Fox News agrees to Holder’s demand for off-the-record meetings on leaks — or does it? Update: ABC to attend; Update: Fox says no
Business Insider published something this morning claiming that Fox would attend — I’ve reproduced the key bit from their post below — but as I’m writing this they’ve changed it to say that the network’s undecided, which Fox itself later confirmed. Attending would be a bad idea, even though arguably Fox can be cut a bit more slack than outlets like WaPo and Politico that simply want an audience with His Excellency on whatever terms he chooses. As the target of one of the DOJ’s probes, and knowing that they’re the White House’s least favorite news source, Fox might view this as an opportunity to confront Holder that’s unlikely to recur for the rest of O’s term. But that gets back to my point last night: If the injury from the DOJ’s actions is chiefly to the public’s right to know rather than to the guild’s right to operate as it sees fit, then Fox shouldn’t attend unless the meeting’s on the record. The AP was also targeted in an aggressive DOJ leak investigation and may want to confront Holder just as much as Fox does, but they’ve announced that they won’t go if Holder insists on keeping the proceedings hush-hush. The more media outlets that join that boycott, the more pressure there is on Holder to open it up. Fox is helping him out here, however inadvertently, if they decide to go.
A Fox News spokesperson told Business Insider that the network will attend an off-the-record meeting with Attorney General Eric Holder to discuss the Department of Justice’s guidelines for handling leak investigations.
The meeting has been pushed back against by other news organizations because of its off-the-record nature.
CNN, the New York Times, the Associated Press, and the Huffington Post have all said they will not attend the meeting unless it is on the record.
Join the boycott, force Holder to meet with the media on the record, and then you can confront him with digital recorders rolling. I for one want to hear the exchange between them about the Rosen warrant and not have it filtered second-hand through (irony of ironies) a leak to a reporter. Which is exactly what’s bound to happen, as Ron Fournier notes in his list of seven reasons why the press shouldn’t meet with Holder under these circumstances:
3. The public’s trust in media is already at an all-time low. Among the many reasons for the justified lack of faith is the perception that journalists curry favor with the elites rather than hold them ruthlessly accountable. A private meeting with the attorney general can’t help the lap-dog reputation. It would also fuel paranoia of conservatives who are convinced that the media is “in the tank” for Obama.
4. Though a relatively minor consideration, bureau chiefs compromise themselves and their newsrooms by meeting privately with Holder. Each chief has a team of reporters under orders today to find out what happened at the meetings. The chiefs can help their reporters with details of the talks, but that would violate the ground rules. They can keep their mouths shut but risk blowback from their teams when competitors report meeting details. There will be leaks; officials on one or both sides of the table will tell reporters about the conversations. So why not face that reality and conduct the meetings openly?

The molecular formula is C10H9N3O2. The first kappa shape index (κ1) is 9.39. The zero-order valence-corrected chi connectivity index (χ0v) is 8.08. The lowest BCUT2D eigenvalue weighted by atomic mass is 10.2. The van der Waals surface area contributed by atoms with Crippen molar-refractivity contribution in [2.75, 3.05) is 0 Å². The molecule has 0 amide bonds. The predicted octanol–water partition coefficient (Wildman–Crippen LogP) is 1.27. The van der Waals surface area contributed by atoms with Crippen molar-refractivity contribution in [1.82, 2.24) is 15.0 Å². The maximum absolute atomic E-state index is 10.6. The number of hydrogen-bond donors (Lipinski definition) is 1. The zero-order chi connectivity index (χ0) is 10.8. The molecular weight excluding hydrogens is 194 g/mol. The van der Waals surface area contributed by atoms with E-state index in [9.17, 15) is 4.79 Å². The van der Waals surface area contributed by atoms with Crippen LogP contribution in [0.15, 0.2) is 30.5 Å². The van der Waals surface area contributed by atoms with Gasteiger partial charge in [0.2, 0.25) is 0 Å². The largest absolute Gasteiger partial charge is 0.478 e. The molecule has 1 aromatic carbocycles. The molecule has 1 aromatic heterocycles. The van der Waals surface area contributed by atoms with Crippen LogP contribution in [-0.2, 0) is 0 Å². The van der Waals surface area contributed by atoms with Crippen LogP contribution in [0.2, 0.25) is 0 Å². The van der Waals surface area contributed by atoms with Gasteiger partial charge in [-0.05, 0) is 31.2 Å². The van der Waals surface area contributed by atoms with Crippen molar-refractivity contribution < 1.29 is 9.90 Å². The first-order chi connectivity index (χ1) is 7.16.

An ACLU rep who spoke to BuzzFeed added an eighth reason: If Holder asks them for input on how to reform DOJ leak protocols and the meeting’s off the record, how do they let the public know afterward whether Holder used any of their suggestions or not? Attendees might leak, but you can’t prove that what they’re saying is true. That goes back to Fournier’s point about currying favor — there’s no way to avoid the impression that Holder’s more interested in schmoozing them privately to lower the heat on himself than in having a legit policy debate on how to investigate leaks. I’m tempted to say that it’s unbelievable that WaPo and Politico either don’t see how it looks or don’t care, but it’s not unbelievable at all, is it?
We’re getting ahead of ourselves, though. Bret Baier is tweeting that nothing’s decided yet, which may or may not indicate pushback inside FNC to the decision. Stay tuned. A teaser:
Update: And the networks’ predictable cave begins:
An obvious consideration here: News outlets are surely weighing whether the White House and/or the DOJ might punish them for refusing to attend by giving their competition greater access to administration officials going forward. Now that ABC’s caved, what do you do if you’re NBC or CBS? Take a stand and reject the meeting, which gets you a day of applause online, or give in and make sure your sources are still willing to talk to you tomorrow?
Update (Ed): According to Bret Baier, the official answer is no dice:
Let’s see if this prompts other networks to rethink any acceptances.